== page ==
As well as clinical treatment, we also offer a range of alternative therapies to young people such as cooking, gardening, and dancing. At The Wave, we believe trying new activities and developing new hobbies is an important part of the treatment process. This helps give young people a chance to be creative, flex their skills, nurture their passions, and develop healthy coping mechanisms.

Alternative therapies are also a great way for young people to develop friendships and a sense of community spirit. A lot of our alternative therapies are focused on working with peers, giving everyone a chance to build relationships and connect with those on a similar journey to themselves.

Dialectical Behaviour Therapy (DBT)

Another form of talking therapy, DBT is similar to cognitive-behavioural therapy (CBT) and has been adapted for people who experience intense emotions and behaviours that negatively impact their mental or physical health.
When going through DBT, young people are encouraged to accept who they truly are and challenge any negative thoughts patterns which could motivate self-harm. Not only does this help them develop healthy coping mechanisms and identify triggers, but it also gives them the chance to reflect on their situation and better understand self-harm and why it’s cropped up in the first place.

Frequently asked questions

Self-Harm FAQ's

Self-harm is very common amongst teenagers and young people. The average age for self-harming is between twelve and fifteen, with recent studies showing that around one in every twelve teenagers engages in self-harming behaviours every day.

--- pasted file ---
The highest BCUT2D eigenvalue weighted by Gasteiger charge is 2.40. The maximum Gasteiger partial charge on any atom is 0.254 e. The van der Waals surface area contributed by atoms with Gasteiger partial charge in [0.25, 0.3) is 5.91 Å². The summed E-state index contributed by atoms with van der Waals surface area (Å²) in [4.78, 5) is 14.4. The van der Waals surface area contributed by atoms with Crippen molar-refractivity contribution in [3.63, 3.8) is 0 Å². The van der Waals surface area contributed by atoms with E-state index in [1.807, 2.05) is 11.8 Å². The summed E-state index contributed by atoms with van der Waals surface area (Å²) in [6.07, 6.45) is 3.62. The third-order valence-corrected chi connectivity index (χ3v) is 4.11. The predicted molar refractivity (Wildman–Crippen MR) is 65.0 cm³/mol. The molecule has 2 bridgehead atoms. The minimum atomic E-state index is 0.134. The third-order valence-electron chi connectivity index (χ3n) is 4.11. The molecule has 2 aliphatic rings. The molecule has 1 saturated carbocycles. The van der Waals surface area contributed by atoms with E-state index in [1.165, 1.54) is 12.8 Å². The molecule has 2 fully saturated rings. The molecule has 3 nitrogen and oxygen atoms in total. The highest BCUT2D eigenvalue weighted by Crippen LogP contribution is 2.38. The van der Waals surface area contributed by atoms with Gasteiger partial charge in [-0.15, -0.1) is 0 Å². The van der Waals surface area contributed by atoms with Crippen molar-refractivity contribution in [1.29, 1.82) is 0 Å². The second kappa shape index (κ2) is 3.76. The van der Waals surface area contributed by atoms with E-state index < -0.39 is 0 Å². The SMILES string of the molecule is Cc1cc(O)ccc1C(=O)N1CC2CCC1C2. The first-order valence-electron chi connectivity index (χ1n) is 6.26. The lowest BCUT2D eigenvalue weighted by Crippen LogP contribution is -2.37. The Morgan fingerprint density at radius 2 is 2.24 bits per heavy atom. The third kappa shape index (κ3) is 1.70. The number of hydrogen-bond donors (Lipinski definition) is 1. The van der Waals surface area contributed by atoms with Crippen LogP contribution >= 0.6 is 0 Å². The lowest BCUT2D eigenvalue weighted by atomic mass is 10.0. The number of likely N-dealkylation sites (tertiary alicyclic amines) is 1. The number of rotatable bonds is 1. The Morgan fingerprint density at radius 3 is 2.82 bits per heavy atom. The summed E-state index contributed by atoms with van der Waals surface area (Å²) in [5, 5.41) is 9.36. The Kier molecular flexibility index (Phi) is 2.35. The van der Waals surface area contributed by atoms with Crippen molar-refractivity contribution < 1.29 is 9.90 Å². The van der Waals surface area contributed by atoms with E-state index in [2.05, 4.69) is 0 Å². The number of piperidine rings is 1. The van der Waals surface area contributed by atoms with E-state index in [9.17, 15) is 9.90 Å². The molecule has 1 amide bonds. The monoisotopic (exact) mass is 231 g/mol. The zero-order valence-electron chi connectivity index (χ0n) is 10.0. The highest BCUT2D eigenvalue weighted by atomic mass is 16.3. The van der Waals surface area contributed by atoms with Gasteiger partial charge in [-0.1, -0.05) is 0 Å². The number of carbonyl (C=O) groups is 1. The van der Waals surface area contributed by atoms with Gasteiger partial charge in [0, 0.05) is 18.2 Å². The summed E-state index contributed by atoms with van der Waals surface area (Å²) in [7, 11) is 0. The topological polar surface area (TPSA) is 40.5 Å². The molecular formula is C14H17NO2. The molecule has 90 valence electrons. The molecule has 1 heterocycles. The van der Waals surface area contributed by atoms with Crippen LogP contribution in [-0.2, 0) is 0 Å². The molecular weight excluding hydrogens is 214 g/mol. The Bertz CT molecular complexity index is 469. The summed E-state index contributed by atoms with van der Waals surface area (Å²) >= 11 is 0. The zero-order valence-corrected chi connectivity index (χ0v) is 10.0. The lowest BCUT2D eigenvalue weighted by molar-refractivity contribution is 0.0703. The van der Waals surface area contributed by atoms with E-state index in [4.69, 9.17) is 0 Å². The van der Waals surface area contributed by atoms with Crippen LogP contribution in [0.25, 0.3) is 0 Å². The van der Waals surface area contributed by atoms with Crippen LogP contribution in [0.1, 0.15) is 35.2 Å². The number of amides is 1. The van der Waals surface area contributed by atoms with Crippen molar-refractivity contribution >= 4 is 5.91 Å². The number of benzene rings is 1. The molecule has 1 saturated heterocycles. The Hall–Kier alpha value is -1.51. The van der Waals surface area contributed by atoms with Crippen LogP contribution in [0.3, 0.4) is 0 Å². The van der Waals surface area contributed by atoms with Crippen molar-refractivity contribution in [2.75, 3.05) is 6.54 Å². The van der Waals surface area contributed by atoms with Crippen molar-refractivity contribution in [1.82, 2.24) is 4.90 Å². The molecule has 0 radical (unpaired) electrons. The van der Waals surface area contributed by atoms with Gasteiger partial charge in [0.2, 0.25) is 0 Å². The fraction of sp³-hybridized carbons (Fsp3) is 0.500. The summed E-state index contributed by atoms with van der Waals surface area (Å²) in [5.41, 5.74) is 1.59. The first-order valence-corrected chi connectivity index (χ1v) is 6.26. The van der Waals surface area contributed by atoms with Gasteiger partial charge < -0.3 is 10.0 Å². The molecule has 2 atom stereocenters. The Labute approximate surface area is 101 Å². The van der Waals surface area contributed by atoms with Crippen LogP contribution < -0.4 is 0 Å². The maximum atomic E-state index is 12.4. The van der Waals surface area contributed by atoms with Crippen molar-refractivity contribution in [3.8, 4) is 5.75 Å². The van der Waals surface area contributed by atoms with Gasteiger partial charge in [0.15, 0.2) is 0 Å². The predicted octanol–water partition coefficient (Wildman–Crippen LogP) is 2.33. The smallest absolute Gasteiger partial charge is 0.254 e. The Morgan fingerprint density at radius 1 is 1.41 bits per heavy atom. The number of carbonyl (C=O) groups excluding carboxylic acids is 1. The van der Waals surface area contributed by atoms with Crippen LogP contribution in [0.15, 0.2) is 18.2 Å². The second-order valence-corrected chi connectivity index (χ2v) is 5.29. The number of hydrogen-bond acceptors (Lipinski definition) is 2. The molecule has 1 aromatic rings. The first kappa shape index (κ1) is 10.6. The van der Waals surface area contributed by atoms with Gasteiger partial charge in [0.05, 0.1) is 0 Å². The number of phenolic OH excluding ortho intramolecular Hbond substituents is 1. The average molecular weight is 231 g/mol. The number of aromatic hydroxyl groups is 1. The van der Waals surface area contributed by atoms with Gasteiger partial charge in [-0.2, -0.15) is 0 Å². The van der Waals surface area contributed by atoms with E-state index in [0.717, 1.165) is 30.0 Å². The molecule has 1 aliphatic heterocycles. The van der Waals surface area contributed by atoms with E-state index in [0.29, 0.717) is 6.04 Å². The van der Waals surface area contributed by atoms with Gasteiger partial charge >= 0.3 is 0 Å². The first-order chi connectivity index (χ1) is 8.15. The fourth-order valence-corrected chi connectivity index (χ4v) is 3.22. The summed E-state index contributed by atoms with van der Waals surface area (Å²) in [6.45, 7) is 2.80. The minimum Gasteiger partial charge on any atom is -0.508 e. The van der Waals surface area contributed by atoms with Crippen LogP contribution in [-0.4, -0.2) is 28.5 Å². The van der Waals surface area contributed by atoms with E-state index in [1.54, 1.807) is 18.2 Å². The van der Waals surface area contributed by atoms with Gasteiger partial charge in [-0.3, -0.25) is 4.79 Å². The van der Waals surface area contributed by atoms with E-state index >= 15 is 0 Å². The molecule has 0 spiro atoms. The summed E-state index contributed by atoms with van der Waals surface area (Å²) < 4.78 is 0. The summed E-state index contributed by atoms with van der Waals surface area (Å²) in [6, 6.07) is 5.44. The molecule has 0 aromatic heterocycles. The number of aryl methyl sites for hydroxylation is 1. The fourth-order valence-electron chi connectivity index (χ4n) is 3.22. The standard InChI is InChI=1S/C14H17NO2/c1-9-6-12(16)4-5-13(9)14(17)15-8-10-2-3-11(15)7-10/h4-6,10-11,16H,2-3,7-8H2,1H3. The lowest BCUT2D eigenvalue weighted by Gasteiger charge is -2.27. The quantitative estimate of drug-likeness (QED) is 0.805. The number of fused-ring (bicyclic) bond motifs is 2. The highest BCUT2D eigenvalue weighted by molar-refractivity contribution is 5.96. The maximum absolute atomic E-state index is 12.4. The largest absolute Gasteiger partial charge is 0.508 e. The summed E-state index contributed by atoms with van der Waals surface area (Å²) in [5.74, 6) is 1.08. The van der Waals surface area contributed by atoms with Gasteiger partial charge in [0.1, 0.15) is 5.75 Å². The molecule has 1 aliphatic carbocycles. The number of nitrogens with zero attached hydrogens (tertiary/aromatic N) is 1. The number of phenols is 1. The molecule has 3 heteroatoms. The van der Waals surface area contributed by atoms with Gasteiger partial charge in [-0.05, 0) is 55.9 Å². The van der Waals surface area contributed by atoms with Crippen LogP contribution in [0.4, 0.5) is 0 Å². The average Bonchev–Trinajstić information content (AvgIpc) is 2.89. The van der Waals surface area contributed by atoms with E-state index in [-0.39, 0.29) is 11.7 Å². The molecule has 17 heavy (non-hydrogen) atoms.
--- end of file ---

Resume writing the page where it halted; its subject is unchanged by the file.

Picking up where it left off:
Mental illness is often passed down from family member to family member – something that’s often seen as hereditary. Though this isn’t always the case, it is common and certain disorders like depression are thought to increase the likelihood of self-harming.

Supporting a young person through this process can be complicated and challenging. The most important thing to remember is to remain open-minded and free of judgment. When someone self-harms, they’re not doing it for your attention – they’re using it as an outlet for their pain.
Let them know that you are there to support them and that you aren’t making assumptions about their condition. Try to listen and offer reassurance during difficult times.

Professional associations and memberships

We are here to help

Have any questions or want to get started with the admissions process? Fill in the form below and we’ll get back to you as soon as possible.

Kuala Lumpur, Malaysia

Dubai, United Arab Emirates

London, United Kingdom